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Thread: 2009 Infiniti FX50

  1. #1
    Vulture of The Western World Eric's Avatar
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    Jul 2006
    The Land of The Edentulites

    2009 Infiniti FX50

    Infiniti had a ballsy idea when it created the FX - a strange but compelling combo of mid-sized luxury-sport sedan, one-off custom and honky tonk primo SUV.

    This thing may look like a crossover, but its RWD-based chassis and a suspension system that's very similar to what you'd find under Infiniti's M45 and G35 sport sedans set it as far apart from the typical FWD-based, minivan-in-drag crossover as Chuck Zito is from Ryan Seacrest.

    Toss in the Sasquatch footprint of 21 inch Enkei rims and the IC guns of a 390 hp 5 liter V-8 (new for 2008) behind that toothy grille and you begin to get the drift.


    Even the standard engine in this thing is a beast - a 303 horsepower 3.5 liter V-6 straight out of the Nissan 350Z (and Infiniti G) tied to a new 7-speed automatic, with your choice of RWD or (optional) AWD. Right off the bat, that gives the $40,950-$42,350 (RWD/AWD) FX350 more firepower than car-based mid-sized FWD/AWD crossover rivals such as the $40,195-$47,995 Acura MDX (3.7 liters, 300 hp) and the $37,700-$39,100 Lexus RX350 (3.5 liters, 270 hp) as well as 4WD sport SUV rivals like the $46,200 BMW X5 3.0 (3.0 liters, 260 hp), $43,400 Porsche Cayenne (3.6 liters, 290 hp) and even the $58,225 Range Rover Sport, which packs two more cylinders and a full liter of additional engine displacement yet comes up 3 hp shy of what the Infinit's V-6 dishes out (4.4 liters, 300 hp).

    None of the above offers a 7-speed transmission, either (athough you can get a six-speed manual in the Porsche).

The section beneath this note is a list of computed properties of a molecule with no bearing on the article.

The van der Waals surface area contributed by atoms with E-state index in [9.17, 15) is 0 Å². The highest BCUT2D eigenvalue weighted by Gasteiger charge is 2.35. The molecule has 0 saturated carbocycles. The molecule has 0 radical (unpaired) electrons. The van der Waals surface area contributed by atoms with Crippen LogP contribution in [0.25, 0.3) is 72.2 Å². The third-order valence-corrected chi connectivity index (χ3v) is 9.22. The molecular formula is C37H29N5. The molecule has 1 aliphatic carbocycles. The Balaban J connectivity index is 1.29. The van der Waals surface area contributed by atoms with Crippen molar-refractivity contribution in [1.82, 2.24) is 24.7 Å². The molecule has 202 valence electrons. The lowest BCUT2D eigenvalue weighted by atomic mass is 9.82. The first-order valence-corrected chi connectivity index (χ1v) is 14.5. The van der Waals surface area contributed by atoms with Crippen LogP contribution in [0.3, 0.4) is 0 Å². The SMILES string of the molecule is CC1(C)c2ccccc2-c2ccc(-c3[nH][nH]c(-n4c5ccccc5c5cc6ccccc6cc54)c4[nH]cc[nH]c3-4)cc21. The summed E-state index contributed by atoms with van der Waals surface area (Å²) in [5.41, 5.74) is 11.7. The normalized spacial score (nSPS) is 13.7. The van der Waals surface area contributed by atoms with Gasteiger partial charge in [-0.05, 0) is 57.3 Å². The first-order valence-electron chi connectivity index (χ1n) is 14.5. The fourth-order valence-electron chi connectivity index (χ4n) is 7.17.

But that's just for openers.

    The step-up Infiniti FX50 ($56,700) bristles with a Mr. Bone Stripper 5.0 liter V-8 featuring variable valve timing and 390 hp - 70 more than last year's FX45 and almost 100 hp more than the two grand more expensive Range Rover Sport V-8 and enough muscle to head-kick the 290 hp Porsche Cayenne all the way back across the ocean to Stuttgart with its tail tucked between its legs. Stacking this mean SOB up against flimsy little crossovers like the Lexus RX and Acura MDX would be an outright slaughter.

    The FX's only real direct competition - in terms of RWD-based chassis, hi-perf engines and sports-car handling dynamics - is the just launched (and all-new) BMW X6. It comes standard with a 3 liter, 300 hp six from the 3-Series sedan tied to a RWD-biased AWD system - with a 400 hp V-8 available optionally. It offers comparable performance - and its look is obviously inspired by the FX.

    But with a base price of $52,500 to start and $63,000 for the V-8 X6, the BMW is way pricey relative to the FX - which equals, meets or beats it in most every objective category of power/performance/functionality and luxury brand bona fides - for about $10-$12k less.

    Equipped with the new, more powerful V-6, the 2008 FX350 is as quick and fast as the outgoing V-8 powered FX45 - while the new 5.0 liter V-8 powered 2008 FX50 is flat-out ferocious, capable of reaching 60 mph in about 5.4-5.5 seconds (vs. 6.1 or so for the '07 FX45).

    That's quick for a car; for a 4,500 AWD lunker (the big V-8 is - understandably - paired with only with AWD ) that can carry five people and nearly 25 cubic feet of their stuff, it's downright eye-popping.

    Only downside: This engine reee-quires premium fuel only - and consumes oceans of it. EPA rates the FX50 at a 1970 Olds Vista Cruiser-like 14 mpg in city driving, 20 mpg on the highway. (The V-6 FX35 is a little better, but not much, at 16 city/21 highway.)